Investments: Common Stock



Sometimes the stock is referred to as shares, securities or equity. Common stock is ownership of a part of a company.

For every share you own in a company, you also partly own a small piece of the office furniture, company cars, and even that snack that the boss paid for using the company credit card.

You are also entitled to a share of the company’s income and any voting rights that come with the share. With other companies, the profits are usually paid out in dividends.

The more stocks you possess, the bigger the portion of the company and profits you will own. 

The majority of stocks traded nowadays is in the form of “Common.” Common shares signify rights in a company and a portion of profits (Dividends).

The investors also have the privileges to vote (one vote per stock share) to choose the board members who manage the major decisions made by management.

In the long run, by way of capital development, common stock income increases rewards than other forms of investment securities. This higher yield comes at a price, as common stock involves the most risk. If a company goes bankrupt and liquidate, the common stockholders will not get the money until the creditors, bondholders and preferred shareholders are paid.

Objectives and Risks 

For a long period of time, no investment offers better returns at a practical risk than common stock. History dictates that common stocks average 11-12% per year and outperform just about every other type of security including bonds and preferred shares. Stocks offers potential for capital increase and income and provide protection against moderate inflation.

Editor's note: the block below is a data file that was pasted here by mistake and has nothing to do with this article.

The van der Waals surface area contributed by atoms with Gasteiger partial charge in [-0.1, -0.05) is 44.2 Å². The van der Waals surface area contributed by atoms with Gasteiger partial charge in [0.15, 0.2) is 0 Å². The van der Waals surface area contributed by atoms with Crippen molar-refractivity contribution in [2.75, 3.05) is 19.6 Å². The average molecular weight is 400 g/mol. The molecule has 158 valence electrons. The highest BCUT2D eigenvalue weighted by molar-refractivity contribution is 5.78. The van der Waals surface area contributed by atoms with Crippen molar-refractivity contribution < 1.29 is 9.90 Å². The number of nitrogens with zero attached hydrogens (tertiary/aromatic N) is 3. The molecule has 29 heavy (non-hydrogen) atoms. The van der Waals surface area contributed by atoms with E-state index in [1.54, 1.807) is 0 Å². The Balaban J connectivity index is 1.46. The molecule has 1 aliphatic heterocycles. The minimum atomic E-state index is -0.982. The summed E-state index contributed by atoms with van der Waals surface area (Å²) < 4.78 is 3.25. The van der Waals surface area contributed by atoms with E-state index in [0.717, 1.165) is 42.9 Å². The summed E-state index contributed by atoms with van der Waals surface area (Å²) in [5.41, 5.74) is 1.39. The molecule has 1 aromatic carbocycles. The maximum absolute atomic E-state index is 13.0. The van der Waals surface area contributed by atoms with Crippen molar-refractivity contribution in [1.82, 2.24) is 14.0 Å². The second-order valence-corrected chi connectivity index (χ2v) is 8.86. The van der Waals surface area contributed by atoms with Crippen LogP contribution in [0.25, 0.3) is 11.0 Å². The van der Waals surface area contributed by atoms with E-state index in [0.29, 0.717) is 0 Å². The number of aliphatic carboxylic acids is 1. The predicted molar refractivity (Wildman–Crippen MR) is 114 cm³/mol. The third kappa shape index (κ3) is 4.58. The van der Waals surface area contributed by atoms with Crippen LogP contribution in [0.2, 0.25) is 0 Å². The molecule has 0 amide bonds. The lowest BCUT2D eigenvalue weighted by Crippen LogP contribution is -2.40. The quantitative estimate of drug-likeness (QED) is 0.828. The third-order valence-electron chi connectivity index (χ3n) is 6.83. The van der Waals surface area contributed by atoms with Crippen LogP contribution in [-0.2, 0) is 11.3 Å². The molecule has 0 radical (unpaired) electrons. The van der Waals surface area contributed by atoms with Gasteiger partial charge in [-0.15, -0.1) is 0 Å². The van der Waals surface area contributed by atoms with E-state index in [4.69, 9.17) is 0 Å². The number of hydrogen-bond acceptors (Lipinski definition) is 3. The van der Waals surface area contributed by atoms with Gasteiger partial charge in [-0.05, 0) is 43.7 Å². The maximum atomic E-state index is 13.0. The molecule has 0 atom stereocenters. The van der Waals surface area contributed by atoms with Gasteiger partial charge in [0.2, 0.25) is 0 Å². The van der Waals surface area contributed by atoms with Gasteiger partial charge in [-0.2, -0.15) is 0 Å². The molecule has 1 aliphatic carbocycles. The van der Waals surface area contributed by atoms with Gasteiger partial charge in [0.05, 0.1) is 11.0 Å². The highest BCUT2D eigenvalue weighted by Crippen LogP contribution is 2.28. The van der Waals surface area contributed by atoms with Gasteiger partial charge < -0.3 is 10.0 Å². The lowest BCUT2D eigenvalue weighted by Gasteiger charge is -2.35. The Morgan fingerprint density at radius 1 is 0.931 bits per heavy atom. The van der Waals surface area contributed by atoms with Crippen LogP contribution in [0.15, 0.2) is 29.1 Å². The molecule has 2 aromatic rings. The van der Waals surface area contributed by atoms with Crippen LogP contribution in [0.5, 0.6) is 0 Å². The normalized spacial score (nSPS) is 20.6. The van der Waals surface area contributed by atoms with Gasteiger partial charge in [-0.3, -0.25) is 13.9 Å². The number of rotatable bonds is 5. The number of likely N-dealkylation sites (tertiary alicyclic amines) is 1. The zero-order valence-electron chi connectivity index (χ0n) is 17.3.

The risks associated with stocks can differ widely, and they typically depend on the company. Buying stock in a well-established and profitable company means there is minimal risk youll lose your investment, while buying a penny stock  up turns your risks considerably. If you use margin, you can also extremely increase your leverage in a stock, but this is only suggested for knowledgeable and experienced investors. 

How to Buy or Sell It 


The most common technique for purchasing stocks is to use a brokerage firm, full service or discount. There is no minimum investment for majority of stocks (except for the price per share), however, many brokerages demand clients to have at least $500 to open an account. Dividend reinvestment plans (Drips) and direct investment plans (DIPs) are two ways individual companies permit stockholders to buy a stock straight from them for a minimum price. DRIPs are also a good way to invest money at regular intervals. 

Strengths 

It is very easy to buy and sell Common stock.

It is very simple to find reliable info on public companies, making  the study   possible.

Over 11,000 public companies in North America to select from.

Weaknesses 
Your original investment is not certain. There is always the danger that the stock you invest in will decrease in price, and you may lose your complete principal.

Your share is only as good as the company in which you invest.  Poor company means poor share performance.

Three Main Uses 

Capital Appreciation

Income

Liquidity


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